If the West really wants to hinder Putin’s Soviet revivalism, it desperately needs to undercut the roots of his popular support. That is, it needs to prohibit Putin from selling the clever narrative of western hostility to his people. So long as the triumphant glory of the Russian state isn’t on the line, ordinary Russians will reconsider, and probably discontinue, their support for the kinds of optically attractive but substantially self-destructive interventions that get Russian soldiers killed and Russian planes shot down. According to unofficial estimates, close to 2,000 soldiers died during secret operations in Ukraine and the government’s lack of transparency with regards to military deaths has reportedly exacerbated Russian troops’ low morale.
But the drawbacks of NATO extend far beyond Russia. In terms of basic accounting, NATO is an exorbitant investment for the United States, which provides the vast majority of the organization’s military spending. If fiscal commitments are any indication, most NATO nations are not truly dedicated to the project of collective security. NATO recommends that member nations spend 2 percent of their gross domestic product on military-related expenditures; only four European NATO countries – Greece, Poland, the United Kingdom, and Estonia, a resoundingly unintimidating group – are projected to meet this requirement. (Since the Great Recession, manpower equivalent to the entire German Army was slashed from the NATO budget.) Secondly, the United States comprises 75 percent of all NATO-related military spending. This wouldn’t be a problem if America didn’t have any better places to spend its taxpayer dollars – but, alas, it does. Cutting spending on domestic education and infrastructure in the short-run, in favor of keeping afloat the fledgling military allocations of austere European allies, is awful for the United States – and the world. Dilapidated infrastructure, for instance, reduces the competitiveness of the American economy; crumbling bridges and roadways will cost the United States $3 trillion in added transportation costs for households and businesses, $72 billion in exports, and roughly 400,000 jobs by 2040. A structurally deficient economy will necessarily translate to faltering American power in the long-run. Militarily, the United States will lose its ability to pay for the enormous carrier fleets and advanced airplanes needed to project power abroad. And diplomatically, the US will lose its commercial sway over critical trading partners who will likely seek refuge under the economic umbrellas of rival powers. In effect, astronomical American spending on NATO now counterintuitively damages the United States’ ability to keep its European allies safe in coming years.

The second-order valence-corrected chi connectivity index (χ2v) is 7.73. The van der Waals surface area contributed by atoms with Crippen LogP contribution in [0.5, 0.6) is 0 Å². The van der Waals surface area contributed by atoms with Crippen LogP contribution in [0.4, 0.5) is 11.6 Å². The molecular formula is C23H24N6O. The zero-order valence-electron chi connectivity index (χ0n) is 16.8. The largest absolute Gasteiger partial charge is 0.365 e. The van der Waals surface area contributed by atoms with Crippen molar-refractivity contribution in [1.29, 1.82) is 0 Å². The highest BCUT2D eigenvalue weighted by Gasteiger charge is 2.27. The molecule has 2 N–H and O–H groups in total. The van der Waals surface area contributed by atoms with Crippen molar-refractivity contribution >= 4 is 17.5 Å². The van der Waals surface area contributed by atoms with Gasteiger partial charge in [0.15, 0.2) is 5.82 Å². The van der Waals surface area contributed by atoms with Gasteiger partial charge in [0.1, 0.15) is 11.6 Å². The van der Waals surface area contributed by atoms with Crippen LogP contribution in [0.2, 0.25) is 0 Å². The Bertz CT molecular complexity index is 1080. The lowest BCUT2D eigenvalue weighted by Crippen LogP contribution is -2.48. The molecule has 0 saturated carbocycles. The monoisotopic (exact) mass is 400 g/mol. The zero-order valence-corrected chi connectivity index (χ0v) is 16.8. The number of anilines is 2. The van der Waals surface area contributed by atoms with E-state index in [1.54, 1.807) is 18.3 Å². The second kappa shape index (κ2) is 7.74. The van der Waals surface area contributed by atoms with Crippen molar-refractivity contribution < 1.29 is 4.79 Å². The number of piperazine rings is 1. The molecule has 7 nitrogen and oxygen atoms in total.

The twenty-first century, so far, has seen the emergence of substantial challenges to America’s longstanding monopoly on global dominance. If the United States wishes to retain its planetary preeminence, it must rethink its blind dedication to the hemispheric culture of collective security. It’s true: NATO, and its ability to execute the mission of containment, was remarkably effective against the Soviet Union. But if an introductory course in international relations teaches us anything, it’s that past success is not a reliable determinant of future efficacy. As the old saying goes, you can’t teach an old dog new tricks, and it’s even tougher to teach old allies new strategies. Retiring the inflexible collective security of NATO might just be a crucial first step in rejuvenating American power, eliminating entrenched hostilities, and forging a safer world.